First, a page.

13 Nov What day is it today? And when do we change the clock?
What day is it today? And when do we change the clock?
13 November 2013
Written by Kaatje: “What day is it today? And when do we change the clock? Two questions that have been on our minds for a while. Saturday November 2nd the ship’s log officially states the crossing of the dateline: it is 23:09 Board Time (12 hours later than Netherlands time) and the GPS gives the position: 38°04’44 S. Does that make Sunday November 3rd again into Saturday November 2nd? Confusion all around. Do we have to change the date on our cameras? And what of our cell phones? Well, that’s of later concern; we don’t have reception here anyway, on this endless sea.
Neptune, ruler of the seven seas, put up with it all, practicing his patience. But patience runs out eventually. Last Sunday – more than a week has past – his rage grew so big, that stirring the waves with his trident could not sooth him anymore. He mobilised two of his subjects and called out: “Entering the Western Hemisphere must be done the right way! Gather all people on deck!” His will be done. On the main deck everybody had to crawl under a line to cross the dateline. Not an easy task with wind force 6 on a rolling ‘old lady’ ‘Oosterschelde’!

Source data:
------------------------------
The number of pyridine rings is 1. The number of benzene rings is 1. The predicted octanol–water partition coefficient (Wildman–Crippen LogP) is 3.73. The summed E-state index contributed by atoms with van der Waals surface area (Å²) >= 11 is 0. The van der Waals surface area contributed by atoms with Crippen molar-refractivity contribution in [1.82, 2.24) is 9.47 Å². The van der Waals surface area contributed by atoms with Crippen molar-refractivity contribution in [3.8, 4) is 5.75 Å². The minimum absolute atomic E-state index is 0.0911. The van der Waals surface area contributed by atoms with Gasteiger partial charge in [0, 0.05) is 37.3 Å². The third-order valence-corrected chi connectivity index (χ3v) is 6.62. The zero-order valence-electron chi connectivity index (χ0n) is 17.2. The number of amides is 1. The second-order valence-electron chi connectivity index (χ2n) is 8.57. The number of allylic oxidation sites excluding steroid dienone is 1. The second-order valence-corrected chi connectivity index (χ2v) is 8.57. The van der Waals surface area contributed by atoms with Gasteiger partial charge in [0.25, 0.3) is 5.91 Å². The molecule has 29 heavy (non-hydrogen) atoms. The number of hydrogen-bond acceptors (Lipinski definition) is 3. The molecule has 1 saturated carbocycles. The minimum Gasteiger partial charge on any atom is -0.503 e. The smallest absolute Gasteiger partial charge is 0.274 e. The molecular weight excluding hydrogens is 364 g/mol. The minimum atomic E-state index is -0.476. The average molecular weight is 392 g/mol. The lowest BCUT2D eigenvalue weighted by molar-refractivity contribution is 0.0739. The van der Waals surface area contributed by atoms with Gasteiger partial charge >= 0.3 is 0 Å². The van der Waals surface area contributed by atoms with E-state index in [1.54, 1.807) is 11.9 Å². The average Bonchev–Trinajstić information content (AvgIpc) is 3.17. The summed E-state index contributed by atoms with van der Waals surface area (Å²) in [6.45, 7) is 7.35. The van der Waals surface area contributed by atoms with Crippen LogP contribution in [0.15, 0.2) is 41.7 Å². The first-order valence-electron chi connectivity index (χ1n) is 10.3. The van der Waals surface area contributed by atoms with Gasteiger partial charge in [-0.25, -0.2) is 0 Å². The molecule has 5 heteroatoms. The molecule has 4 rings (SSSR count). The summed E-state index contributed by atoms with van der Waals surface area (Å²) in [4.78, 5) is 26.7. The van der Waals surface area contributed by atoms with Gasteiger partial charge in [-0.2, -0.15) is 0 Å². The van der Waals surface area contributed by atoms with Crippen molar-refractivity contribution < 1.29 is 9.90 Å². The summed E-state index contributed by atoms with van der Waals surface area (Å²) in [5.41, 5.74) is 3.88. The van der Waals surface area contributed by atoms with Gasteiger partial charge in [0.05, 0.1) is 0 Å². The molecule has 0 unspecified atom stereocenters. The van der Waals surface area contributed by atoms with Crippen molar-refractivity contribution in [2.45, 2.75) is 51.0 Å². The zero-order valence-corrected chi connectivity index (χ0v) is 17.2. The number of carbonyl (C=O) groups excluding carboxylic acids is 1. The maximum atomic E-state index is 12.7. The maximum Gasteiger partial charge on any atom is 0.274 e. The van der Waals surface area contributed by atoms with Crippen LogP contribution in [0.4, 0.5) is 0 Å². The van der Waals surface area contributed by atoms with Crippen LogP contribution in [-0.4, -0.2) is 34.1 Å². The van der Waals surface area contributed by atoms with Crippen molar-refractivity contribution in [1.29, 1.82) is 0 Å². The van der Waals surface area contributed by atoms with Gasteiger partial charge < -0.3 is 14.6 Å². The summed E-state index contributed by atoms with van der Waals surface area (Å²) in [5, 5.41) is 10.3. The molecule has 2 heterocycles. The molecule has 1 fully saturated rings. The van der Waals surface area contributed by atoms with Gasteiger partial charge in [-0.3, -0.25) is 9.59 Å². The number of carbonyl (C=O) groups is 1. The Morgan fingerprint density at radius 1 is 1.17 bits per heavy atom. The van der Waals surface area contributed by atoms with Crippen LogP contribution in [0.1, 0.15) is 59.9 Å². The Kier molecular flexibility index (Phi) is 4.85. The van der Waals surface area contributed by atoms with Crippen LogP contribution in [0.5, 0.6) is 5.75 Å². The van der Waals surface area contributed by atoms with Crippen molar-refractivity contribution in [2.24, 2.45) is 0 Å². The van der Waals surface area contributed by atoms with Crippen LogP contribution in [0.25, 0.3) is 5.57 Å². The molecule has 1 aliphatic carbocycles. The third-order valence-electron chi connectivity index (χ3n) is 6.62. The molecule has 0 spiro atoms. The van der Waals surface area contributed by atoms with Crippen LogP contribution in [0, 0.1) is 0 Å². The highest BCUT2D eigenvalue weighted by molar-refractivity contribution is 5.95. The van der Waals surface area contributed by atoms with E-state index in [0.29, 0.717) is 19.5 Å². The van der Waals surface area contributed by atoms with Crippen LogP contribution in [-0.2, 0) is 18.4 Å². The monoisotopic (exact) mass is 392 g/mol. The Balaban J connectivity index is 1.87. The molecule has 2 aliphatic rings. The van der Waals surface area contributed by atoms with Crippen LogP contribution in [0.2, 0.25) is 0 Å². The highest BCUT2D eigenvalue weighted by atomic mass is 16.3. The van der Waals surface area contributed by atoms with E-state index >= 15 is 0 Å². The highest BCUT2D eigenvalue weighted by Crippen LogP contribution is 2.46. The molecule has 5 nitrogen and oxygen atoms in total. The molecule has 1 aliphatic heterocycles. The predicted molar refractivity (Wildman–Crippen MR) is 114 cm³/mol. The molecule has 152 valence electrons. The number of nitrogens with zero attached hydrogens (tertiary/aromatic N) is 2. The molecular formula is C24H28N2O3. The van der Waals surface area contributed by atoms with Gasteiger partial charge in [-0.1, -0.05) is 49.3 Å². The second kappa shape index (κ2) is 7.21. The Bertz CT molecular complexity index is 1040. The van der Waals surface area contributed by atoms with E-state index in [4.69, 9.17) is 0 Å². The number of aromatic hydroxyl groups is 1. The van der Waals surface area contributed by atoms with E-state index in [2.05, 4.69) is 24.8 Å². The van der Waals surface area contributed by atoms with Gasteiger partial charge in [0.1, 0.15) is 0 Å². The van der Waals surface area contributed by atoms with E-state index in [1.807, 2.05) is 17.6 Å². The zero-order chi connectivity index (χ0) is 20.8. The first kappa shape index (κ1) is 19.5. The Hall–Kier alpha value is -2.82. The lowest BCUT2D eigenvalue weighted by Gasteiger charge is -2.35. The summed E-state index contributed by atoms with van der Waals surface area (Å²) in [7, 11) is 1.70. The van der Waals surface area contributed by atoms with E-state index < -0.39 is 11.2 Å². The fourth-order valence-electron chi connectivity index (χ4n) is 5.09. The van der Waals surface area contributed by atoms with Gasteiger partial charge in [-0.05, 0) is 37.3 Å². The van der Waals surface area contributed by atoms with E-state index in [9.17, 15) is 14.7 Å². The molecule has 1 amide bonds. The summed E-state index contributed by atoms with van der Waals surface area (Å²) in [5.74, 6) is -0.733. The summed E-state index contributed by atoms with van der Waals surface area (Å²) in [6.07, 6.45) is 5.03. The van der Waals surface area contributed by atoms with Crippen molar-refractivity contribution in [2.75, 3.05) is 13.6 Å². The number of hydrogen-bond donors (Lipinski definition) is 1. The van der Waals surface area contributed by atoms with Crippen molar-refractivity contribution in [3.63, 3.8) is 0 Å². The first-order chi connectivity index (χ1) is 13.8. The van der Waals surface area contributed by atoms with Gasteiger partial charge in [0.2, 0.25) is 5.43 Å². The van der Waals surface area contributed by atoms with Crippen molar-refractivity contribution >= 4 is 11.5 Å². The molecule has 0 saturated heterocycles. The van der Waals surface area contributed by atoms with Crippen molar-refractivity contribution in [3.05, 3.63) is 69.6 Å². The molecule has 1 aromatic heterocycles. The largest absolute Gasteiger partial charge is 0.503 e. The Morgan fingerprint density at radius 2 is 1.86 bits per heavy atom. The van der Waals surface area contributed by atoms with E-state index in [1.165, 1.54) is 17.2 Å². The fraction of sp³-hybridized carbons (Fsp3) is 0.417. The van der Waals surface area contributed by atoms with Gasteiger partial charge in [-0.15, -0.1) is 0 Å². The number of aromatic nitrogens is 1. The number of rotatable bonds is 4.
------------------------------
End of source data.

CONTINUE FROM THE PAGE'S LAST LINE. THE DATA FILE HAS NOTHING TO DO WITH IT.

The hardy sailors easily pleased Neptune. So pleased even, that he gave a certificate to each and everyone of us, received by us with a loud cheer. From now on we are members of his ‘domain of the golden dragon’. The toast afterwards lifted the spirits. Even more so because, before disappearing into the two-meter swell, he also announced that we crossed our first time zone. We advanced the clocks one hour, something we will do another eight times on this journey… A nice present for the watch on watch! Already after three hours they can warm their chilled bones. Job, our excellent cook, hurries to the galley. He doesn’t want to let the quality of his meal suffer under the loss of time.
And so another memorable moment of this Cape Horn trip can be put in the annals of the ‘Oosterschelde’. For now – I am citing Captain Arian – “So far so good!””